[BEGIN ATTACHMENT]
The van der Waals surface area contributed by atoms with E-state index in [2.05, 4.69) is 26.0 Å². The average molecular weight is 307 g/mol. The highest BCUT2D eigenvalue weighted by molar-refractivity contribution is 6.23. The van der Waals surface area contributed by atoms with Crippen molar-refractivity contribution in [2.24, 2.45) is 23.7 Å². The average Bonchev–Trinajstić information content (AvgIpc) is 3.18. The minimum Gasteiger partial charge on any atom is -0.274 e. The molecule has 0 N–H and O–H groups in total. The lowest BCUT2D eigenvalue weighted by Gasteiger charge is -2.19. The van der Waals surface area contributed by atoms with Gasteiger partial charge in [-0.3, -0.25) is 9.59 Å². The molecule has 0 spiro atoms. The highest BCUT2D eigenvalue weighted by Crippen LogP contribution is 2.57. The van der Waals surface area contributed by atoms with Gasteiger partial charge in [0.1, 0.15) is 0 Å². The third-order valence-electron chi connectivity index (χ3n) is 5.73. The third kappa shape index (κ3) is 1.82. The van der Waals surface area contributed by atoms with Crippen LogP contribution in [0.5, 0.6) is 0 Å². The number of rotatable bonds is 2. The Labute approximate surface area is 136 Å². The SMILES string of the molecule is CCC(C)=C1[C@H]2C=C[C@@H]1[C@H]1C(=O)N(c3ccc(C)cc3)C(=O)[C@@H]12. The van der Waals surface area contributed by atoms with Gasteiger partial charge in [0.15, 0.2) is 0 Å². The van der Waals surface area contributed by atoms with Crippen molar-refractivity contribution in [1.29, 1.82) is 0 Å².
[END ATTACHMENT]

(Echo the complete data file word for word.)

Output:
The van der Waals surface area contributed by atoms with E-state index in [2.05, 4.69) is 26.0 Å². The average molecular weight is 307 g/mol. The highest BCUT2D eigenvalue weighted by molar-refractivity contribution is 6.23. The van der Waals surface area contributed by atoms with Crippen molar-refractivity contribution in [2.24, 2.45) is 23.7 Å². The average Bonchev–Trinajstić information content (AvgIpc) is 3.18. The minimum Gasteiger partial charge on any atom is -0.274 e. The molecule has 0 N–H and O–H groups in total. The lowest BCUT2D eigenvalue weighted by Gasteiger charge is -2.19. The van der Waals surface area contributed by atoms with Gasteiger partial charge in [-0.3, -0.25) is 9.59 Å². The molecule has 0 spiro atoms. The highest BCUT2D eigenvalue weighted by Crippen LogP contribution is 2.57. The van der Waals surface area contributed by atoms with Gasteiger partial charge in [0.1, 0.15) is 0 Å². The third-order valence-electron chi connectivity index (χ3n) is 5.73. The third kappa shape index (κ3) is 1.82. The van der Waals surface area contributed by atoms with Crippen LogP contribution in [0.5, 0.6) is 0 Å². The number of rotatable bonds is 2. The Labute approximate surface area is 136 Å². The SMILES string of the molecule is CCC(C)=C1[C@H]2C=C[C@@H]1[C@H]1C(=O)N(c3ccc(C)cc3)C(=O)[C@@H]12. The van der Waals surface area contributed by atoms with Gasteiger partial charge in [0.15, 0.2) is 0 Å². The van der Waals surface area contributed by atoms with Crippen molar-refractivity contribution in [1.29, 1.82) is 0 Å².